Opinion

The benefits of managing older workers effectively

Judith McNulty-Green is technical information manager, IOSH

Older workers have the talent and experience the UK requires but, to benefit from these attributes, employers must support them well and stop discriminating on grounds of age. 

The UK’s default retirement age was removed in 2011. Yet, although age discrimination in employment has been banned in the UK since 2006 and all anti-discrimination laws were combined under the Equality Act 2010, an inquiry by parliament’s Women and Equalities Committee has found widespread failings in enforcement.

It seems unconscious biases, “casual ageism” and inflexible recruitment and employment practices are limiting job options for older people, especially women over 40. Government, the Equality and Human Rights Commission, recruiters and employers are all criticised by the committee.

The report of the inquiry into older people and employment, published on 17 July (bit.ly/2uEuJIo), concludes: “Ageism […] is affecting the ability of people to continue working into later life, despite longstanding laws against age discrimination.” Britain “is wasting the talents of more than one million people aged over 50 who are out of work but would be willing to work if the right opportunity arose”.

A previous Department for Work and Pensions (DWP) publication, Employing Older Workers: a guide to today’s multi-generational workforce (bit.ly/2ms9BkY), highlighted that older workers form a valuable resource. Age diversity brings benefits to individuals, colleagues, workplaces and wider society, contributing broader skills and experience, opportunities for skills transfer and mentoring, lower turnover and improved morale.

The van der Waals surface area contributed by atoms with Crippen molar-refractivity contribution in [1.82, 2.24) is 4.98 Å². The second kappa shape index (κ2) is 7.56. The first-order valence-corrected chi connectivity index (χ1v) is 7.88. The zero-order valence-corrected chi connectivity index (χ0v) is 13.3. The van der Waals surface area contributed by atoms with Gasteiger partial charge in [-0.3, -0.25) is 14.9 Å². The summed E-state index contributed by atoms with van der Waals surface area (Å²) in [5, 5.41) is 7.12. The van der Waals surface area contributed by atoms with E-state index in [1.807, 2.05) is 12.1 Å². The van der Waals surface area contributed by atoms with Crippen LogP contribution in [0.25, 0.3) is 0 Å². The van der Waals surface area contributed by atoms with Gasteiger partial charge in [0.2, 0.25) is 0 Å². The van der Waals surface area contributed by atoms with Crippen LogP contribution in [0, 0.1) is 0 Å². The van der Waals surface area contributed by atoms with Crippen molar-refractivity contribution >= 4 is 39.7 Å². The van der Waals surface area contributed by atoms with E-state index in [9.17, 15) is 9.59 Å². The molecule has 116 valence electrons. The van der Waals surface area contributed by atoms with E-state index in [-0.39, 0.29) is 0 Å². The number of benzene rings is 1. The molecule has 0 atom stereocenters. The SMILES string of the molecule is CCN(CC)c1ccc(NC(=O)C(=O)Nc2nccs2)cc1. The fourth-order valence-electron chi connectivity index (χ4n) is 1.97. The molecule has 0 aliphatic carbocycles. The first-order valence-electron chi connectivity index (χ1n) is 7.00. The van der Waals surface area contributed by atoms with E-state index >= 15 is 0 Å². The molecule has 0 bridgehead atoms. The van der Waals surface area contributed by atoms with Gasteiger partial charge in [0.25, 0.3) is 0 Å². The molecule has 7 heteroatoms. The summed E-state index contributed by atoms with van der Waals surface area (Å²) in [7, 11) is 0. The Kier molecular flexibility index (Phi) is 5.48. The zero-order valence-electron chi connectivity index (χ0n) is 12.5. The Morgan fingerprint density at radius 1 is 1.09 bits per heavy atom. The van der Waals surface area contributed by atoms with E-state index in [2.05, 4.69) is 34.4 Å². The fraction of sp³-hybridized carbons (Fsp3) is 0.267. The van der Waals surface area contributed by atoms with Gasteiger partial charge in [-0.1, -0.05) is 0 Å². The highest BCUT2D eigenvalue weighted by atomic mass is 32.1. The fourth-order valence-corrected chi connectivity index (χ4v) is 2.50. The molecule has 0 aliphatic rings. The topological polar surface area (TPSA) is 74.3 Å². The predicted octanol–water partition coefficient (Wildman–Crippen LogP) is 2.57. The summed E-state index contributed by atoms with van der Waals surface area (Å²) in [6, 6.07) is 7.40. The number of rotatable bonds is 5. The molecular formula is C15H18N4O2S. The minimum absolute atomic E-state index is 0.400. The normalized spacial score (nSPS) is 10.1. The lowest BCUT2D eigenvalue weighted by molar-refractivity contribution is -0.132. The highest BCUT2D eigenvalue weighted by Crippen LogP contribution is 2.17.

OSH professionals have a vital role to play supporting the management of an older workforce

Employers surveyed by the DWP in 2015 reported workers over 50 are “experienced, reliable, punctual and good at mentoring new workers”. To grow as the working-age population declines, businesses must retain their older staff. IOSH, too, believes good working conditions throughout our working lives benefit individuals’ health, society and business.

An ageing workforce raises employment challenges and opportunities. “Older people are not a homogeneous group”, the parliamentary report cautions, recognising the “varied needs and aspirations of the ageing population”. IOSH has long called on employers to deliver proactive age management, including better-designed work and workplace adjustment, training, retraining and redeployment, flexible working and phased retirement.

Through our research and development and the expertise of our members in Britain and abroad, IOSH has contributed to improving safety and health for older workers. UK employers can access free advice, presentations, training materials and case studies about the support and flexibility older workers might need in our Occupational Health Toolkit (bit.ly/2zPihv6).

Societies worldwide gain a lot through managing older workers effectively. IOSH recognised this dimension as Healthy Workplaces for All Ages campaign partner with the European Union safety agency EU-OSHA in 2016.

OSH professionals have a vital role to play supporting the management of an older workforce through diversity-sensitive risk assessment and helping to banish unhelpful stereotypes. Effective OSH management can also help to ensure all workers fulfil their potential, enabling organisations to become more resilient and successful.

Judith McNulty-Green, technical information manager, IOSH

Comments

Judith, a superb article, and a topic which is often ignored, but hits the mark for me.
Phil Upcraft

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